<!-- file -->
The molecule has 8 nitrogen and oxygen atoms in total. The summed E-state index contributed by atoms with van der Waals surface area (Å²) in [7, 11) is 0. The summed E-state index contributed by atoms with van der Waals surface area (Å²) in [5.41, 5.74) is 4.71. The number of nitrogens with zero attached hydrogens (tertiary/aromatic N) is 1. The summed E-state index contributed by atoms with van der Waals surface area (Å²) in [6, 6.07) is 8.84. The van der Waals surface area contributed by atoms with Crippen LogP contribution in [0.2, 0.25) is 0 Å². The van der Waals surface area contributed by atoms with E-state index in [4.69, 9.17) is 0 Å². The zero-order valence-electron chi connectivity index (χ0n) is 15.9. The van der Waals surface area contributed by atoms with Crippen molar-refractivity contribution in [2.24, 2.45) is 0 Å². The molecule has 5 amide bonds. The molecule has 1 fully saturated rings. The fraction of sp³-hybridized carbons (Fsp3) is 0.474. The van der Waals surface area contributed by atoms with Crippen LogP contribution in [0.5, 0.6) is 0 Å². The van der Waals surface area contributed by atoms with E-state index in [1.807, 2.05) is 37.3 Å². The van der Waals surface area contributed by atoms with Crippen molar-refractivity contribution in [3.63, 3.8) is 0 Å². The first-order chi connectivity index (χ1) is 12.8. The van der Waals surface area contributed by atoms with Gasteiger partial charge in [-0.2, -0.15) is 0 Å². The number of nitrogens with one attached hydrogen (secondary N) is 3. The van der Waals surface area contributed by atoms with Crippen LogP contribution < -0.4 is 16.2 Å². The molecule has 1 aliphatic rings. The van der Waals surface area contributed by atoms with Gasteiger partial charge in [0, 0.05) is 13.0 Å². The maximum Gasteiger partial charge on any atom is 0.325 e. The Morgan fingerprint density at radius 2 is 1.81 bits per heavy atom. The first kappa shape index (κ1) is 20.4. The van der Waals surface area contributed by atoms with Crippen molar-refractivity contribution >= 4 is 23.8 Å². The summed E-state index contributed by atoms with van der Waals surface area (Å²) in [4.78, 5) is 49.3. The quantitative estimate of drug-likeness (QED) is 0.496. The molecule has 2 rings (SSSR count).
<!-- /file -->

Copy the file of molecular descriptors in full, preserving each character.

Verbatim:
The molecule has 8 nitrogen and oxygen atoms in total. The summed E-state index contributed by atoms with van der Waals surface area (Å²) in [7, 11) is 0. The summed E-state index contributed by atoms with van der Waals surface area (Å²) in [5.41, 5.74) is 4.71. The number of nitrogens with zero attached hydrogens (tertiary/aromatic N) is 1. The summed E-state index contributed by atoms with van der Waals surface area (Å²) in [6, 6.07) is 8.84. The van der Waals surface area contributed by atoms with Crippen LogP contribution in [0.2, 0.25) is 0 Å². The van der Waals surface area contributed by atoms with E-state index in [4.69, 9.17) is 0 Å². The zero-order valence-electron chi connectivity index (χ0n) is 15.9. The van der Waals surface area contributed by atoms with Crippen molar-refractivity contribution in [2.24, 2.45) is 0 Å². The molecule has 5 amide bonds. The molecule has 1 fully saturated rings. The fraction of sp³-hybridized carbons (Fsp3) is 0.474. The van der Waals surface area contributed by atoms with Crippen LogP contribution in [0.5, 0.6) is 0 Å². The van der Waals surface area contributed by atoms with E-state index in [1.807, 2.05) is 37.3 Å². The van der Waals surface area contributed by atoms with Crippen molar-refractivity contribution in [3.63, 3.8) is 0 Å². The first-order chi connectivity index (χ1) is 12.8. The van der Waals surface area contributed by atoms with Gasteiger partial charge in [-0.2, -0.15) is 0 Å². The number of nitrogens with one attached hydrogen (secondary N) is 3. The van der Waals surface area contributed by atoms with Crippen LogP contribution < -0.4 is 16.2 Å². The molecule has 1 aliphatic rings. The van der Waals surface area contributed by atoms with Gasteiger partial charge in [0, 0.05) is 13.0 Å². The maximum Gasteiger partial charge on any atom is 0.325 e. The Morgan fingerprint density at radius 2 is 1.81 bits per heavy atom. The first kappa shape index (κ1) is 20.4. The van der Waals surface area contributed by atoms with Crippen molar-refractivity contribution >= 4 is 23.8 Å². The summed E-state index contributed by atoms with van der Waals surface area (Å²) in [4.78, 5) is 49.3. The quantitative estimate of drug-likeness (QED) is 0.496. The molecule has 2 rings (SSSR count).